Sizer shines the spotlight on managers who fail to deliver

8th October 1999 at 01:00
The funding chief has told Holyrood's auditors that boards must hold their executives to account if they fail to rein in spending, reports Neil Munro.

COLLEGE boards of management will be expected to take a much more hard-headed approach to decisions by principals and other senior executives following the current inquiry into the quality of FE management.

This was indicated last week by John Sizer, chief executive of the Scottish Further Education Funding Council, when he gave evidence to MSPs on the Parliament's audit committee.

Pressed about the colleges' accumulating debt, Professor Sizer admitted that poor management could be a contributory factor. He commented: "We may have to change the management rather than the practices."

Professor Sizer said: "I must also ensure that boards of management understand their responsibilities in holding their executives to account. Executives must demonstrate to boards good reasons why their colleges are more expensive than others.

"If a college is more expensive, the executive must also say what action it is taking to address that fact. If it believes that it cannot take action, the board must be satisfied that that is the case. The boards are the first line of public accountability - they must ensure that the executive of a college delivers value for money."

College boards have repeatedly been accused by union leaders of rubber stamping decisions by college principals. But Professor Sizer told MSPs that the funding council was not a planning or management body. Its job is to ensure "that college managements understand what best practice is and can demonstrate that they are employing it.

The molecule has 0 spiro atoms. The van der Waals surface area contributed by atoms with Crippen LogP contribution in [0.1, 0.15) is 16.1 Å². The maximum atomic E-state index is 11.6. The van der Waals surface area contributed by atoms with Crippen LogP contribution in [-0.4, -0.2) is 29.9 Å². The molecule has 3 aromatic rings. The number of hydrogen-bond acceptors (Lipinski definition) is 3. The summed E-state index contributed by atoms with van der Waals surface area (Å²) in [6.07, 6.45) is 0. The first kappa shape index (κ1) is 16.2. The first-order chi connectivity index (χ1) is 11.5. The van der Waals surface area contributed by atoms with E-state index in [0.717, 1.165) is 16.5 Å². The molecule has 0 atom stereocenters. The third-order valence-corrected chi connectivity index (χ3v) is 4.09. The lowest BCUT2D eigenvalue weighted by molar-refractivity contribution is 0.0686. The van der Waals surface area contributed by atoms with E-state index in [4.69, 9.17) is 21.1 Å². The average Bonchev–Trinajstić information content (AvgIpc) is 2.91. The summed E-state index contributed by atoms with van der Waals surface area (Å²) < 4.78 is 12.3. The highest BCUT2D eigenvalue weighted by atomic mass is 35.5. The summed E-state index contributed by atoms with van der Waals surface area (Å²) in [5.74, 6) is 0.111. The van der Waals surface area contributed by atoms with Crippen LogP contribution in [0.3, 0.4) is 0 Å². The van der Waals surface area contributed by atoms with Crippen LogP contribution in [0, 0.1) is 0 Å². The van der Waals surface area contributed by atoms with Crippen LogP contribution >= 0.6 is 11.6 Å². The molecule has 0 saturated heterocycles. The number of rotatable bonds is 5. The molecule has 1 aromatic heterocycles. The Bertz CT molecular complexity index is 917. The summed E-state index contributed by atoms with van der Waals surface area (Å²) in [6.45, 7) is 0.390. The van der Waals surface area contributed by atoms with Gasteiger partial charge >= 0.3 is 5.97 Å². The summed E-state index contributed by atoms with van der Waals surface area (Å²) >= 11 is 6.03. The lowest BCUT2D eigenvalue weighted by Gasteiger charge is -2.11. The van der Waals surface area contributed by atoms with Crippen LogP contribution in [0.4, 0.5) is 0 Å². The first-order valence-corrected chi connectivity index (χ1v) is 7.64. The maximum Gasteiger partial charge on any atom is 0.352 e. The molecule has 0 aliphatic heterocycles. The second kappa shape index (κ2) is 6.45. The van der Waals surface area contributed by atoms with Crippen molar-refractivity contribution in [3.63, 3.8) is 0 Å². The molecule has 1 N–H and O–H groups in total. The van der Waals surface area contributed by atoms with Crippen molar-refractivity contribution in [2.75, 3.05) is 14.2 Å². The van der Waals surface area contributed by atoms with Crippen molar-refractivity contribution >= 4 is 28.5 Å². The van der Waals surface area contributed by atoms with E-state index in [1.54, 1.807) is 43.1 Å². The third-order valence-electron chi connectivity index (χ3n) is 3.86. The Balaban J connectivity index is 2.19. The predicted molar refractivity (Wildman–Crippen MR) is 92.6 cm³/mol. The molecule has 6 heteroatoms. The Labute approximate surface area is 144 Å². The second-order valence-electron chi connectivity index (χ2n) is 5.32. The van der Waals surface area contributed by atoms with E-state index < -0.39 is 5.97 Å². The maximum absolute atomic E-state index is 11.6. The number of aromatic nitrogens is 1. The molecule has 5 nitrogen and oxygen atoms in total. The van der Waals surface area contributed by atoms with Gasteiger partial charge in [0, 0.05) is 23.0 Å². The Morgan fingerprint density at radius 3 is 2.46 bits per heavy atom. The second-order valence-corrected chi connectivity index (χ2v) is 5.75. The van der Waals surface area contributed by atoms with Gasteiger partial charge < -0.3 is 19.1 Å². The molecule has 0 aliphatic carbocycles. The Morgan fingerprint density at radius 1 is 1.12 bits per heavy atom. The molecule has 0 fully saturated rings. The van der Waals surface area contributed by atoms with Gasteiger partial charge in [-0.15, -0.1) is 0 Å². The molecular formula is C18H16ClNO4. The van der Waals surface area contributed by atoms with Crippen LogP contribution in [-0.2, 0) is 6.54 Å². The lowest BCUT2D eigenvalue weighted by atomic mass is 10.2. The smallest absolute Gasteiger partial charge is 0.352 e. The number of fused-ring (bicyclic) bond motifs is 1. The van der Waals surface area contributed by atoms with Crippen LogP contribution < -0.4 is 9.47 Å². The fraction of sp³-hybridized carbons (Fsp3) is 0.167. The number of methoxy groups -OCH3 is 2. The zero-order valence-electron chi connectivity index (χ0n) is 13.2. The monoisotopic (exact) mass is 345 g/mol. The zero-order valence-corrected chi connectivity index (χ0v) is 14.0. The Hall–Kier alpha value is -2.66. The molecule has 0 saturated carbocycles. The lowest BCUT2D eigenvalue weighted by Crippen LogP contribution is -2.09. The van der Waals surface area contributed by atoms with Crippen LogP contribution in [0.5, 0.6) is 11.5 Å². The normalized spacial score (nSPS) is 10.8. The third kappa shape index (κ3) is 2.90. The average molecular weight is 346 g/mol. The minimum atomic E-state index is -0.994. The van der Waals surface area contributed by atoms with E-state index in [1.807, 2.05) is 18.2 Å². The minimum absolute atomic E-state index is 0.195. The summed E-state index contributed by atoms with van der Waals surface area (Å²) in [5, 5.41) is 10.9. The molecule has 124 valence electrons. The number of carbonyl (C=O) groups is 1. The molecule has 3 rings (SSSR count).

"In that process, they can demonstrate to boards of management and to auditors that they have optimal staffing levels to deliver what they are required to deliver now, and plan for the future."

Professor Sizer conceded, however, that identifying best practice was no guarantee that all managers would be capable of delivering it. A crucial component of the management review would therefore be improving human resource management, management succession and management development.

Despite indifferent management, continuous cost-cutting and staffing cutbacks, the audit committee was told there was no evidence of any dilution in quality.

But Eddie Frizzell, head of the Scottish Executive's enterprise and lifelong learning department, promised a close eye would be kept on the quality of college education as well as its costs.

A "service level agreement" with HMI would allow the funding council to check on teaching and learning.

Log-in as an existing print or digital subscriber

Forgotten your subscriber ID?


To access this content and the full TES archive, subscribe now.

View subscriber offers


Get TES online and delivered to your door – for less than the price of a coffee

Save 33% off the cover price with this great subscription offer. Every copy delivered to your door by first-class post, plus full access to TES online and the TES app for just £1.90 per week.
Subscribers also enjoy a range of fantastic offers and benefits worth over £270:

  • Discounts off TES Institute courses
  • Access over 200,000 articles in the TES online archive
  • Free Tastecard membership worth £79.99
  • Discounts with Zipcar,, Virgin Wines and other partners
Order your low-cost subscription today